Saturday, June 19, 2004

Are you as tired as I am of 9-11 lies?

Some high weirdness in two articles on the 9-11 commission in the Washington Post:

  1. In the first article, dated June 17 by Dan Eggen and William Branigin, NORAD Commander Air Force Gen. Ralph E. Eberhart tells the 9-11 commission that had the Federal Aviation Administration conveyed word of the hijackings as soon it knew of them, "yes, we could shoot down the airplanes." In the second, dated June 18 by Dana Milbank (both articles are also reprinted here), the shoot-down order given by Cheney was never passed on to the Langley pilots, because, as the commission reported: "Both the mission commander and the weapons director indicated they did not pass the order to fighters circling Washington and New York City because they were unsure how the pilots would, or should, proceed with this guidance." This is consistent with Eberhart's statement if we assume that the pilots did not need such orders, and would in fact would have been confused by them, because they already had the authority to shoot. All the focus on Cheney's orders seems to be simply a way to make Cheney look heroic, as his orders were completely unnecessary. As such orders were unnecessary, apologists for the Official Story can't rely on the delay in Cheney's orders reaching the pilots to explain why no defensive action was taken. Someone still has to explain why NORAD acted as if it was under a standdown order.

  2. In the second article, it is clear that Cheney lied to the commission, and to Rumsfeld at the time he gave the order, when he told them he had Bush's authorization for the shoot-down order. He talked to Bush after he gave the order.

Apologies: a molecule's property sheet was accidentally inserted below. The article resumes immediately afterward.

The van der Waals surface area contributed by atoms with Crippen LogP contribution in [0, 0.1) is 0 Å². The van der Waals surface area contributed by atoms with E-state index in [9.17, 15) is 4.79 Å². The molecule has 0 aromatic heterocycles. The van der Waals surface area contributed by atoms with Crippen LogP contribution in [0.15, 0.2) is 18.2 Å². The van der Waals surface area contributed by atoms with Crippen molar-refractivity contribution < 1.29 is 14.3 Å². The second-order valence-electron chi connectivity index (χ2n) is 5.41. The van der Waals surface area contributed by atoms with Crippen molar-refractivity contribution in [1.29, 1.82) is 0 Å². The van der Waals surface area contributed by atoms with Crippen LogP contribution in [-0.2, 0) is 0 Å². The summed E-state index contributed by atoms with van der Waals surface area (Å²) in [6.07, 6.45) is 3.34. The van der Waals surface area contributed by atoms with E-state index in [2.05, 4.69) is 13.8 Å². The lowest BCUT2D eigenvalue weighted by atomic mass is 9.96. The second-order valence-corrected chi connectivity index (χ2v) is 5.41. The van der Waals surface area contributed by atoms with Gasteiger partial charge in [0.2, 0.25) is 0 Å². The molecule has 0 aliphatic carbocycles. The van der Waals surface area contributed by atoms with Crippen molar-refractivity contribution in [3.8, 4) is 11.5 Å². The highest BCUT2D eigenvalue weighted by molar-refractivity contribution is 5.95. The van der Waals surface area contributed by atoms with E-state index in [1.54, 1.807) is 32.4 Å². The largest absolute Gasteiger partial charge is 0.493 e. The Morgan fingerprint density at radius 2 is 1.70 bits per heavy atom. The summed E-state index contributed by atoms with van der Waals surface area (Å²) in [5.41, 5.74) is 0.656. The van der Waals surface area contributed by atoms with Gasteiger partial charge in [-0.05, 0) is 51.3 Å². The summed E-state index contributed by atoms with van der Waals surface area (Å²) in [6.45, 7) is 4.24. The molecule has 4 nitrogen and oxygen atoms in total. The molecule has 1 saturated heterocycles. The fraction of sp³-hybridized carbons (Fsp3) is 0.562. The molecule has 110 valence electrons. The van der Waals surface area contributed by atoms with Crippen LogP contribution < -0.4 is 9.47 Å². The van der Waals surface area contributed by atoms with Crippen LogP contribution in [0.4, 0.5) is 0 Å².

3. From the second article:

    "Unknown to Cheney or Bush, however, by 10:45 other fighter jets would be circling Washington, and these had clear authority to shoot down planes, the commission determined. They were sent from Andrews Air Force Base by the commander of the 113th Wing of the Air National Guard, in consultation with the Secret Service, which relayed instructions that an agent said were from Cheney.

    That arrangement was 'outside the military chain of command,' according to the commission report. Bush and Cheney told the commission they were unaware that fighters had been scrambled from Andrews."


    When impolite critics of the Official Story of 9-11 asked the rather obvious question of why planes were not scrambled from the closest possible base at Andrews, they were condescendingly told that they lacked a proper understanding of how air defense worked, and that it was absolutely impossible for jets at Andrews to be used. If jets could in fact be scrambled from Andrews and were in the air over Washington at 10:45, why couldn't they have been in the air at, say, 9:30? As an aside, if it was 'outside the military chain of command', and Bush and Cheney were unaware of it, just what chain of command was it under?

  4. A long time ago I noted that the trick used to seem to be doing something while actually doing nothing was to send the Langley planes to New York, long after the horse had escaped from that barn and there were already lots of other American protective jets circling, and at a time when radar showed the obvious threat was to Washington. In order to get around this problem, they are now arguing that procedures meant that the jets had to head out to sea. I don't know how this is going to explain why they had to continue to New York City when the obvious imminent threat at the time was to the seat of government in Washington. Claiming that they were chasing a 'phantom aircraft' in New York City does not explain why they left Washington completely unprotected at a time they knew it was under imminent risk of attack and had aircraft in the air that could have responded. I suppose it is at least some progress that someone believes that this anomaly needs to be explained.


I lack the energy to get involved in examining in detail the lies of the 9-11 commission. It looks as if it is going to be as hopeless a cover-up as we all thought it would be.

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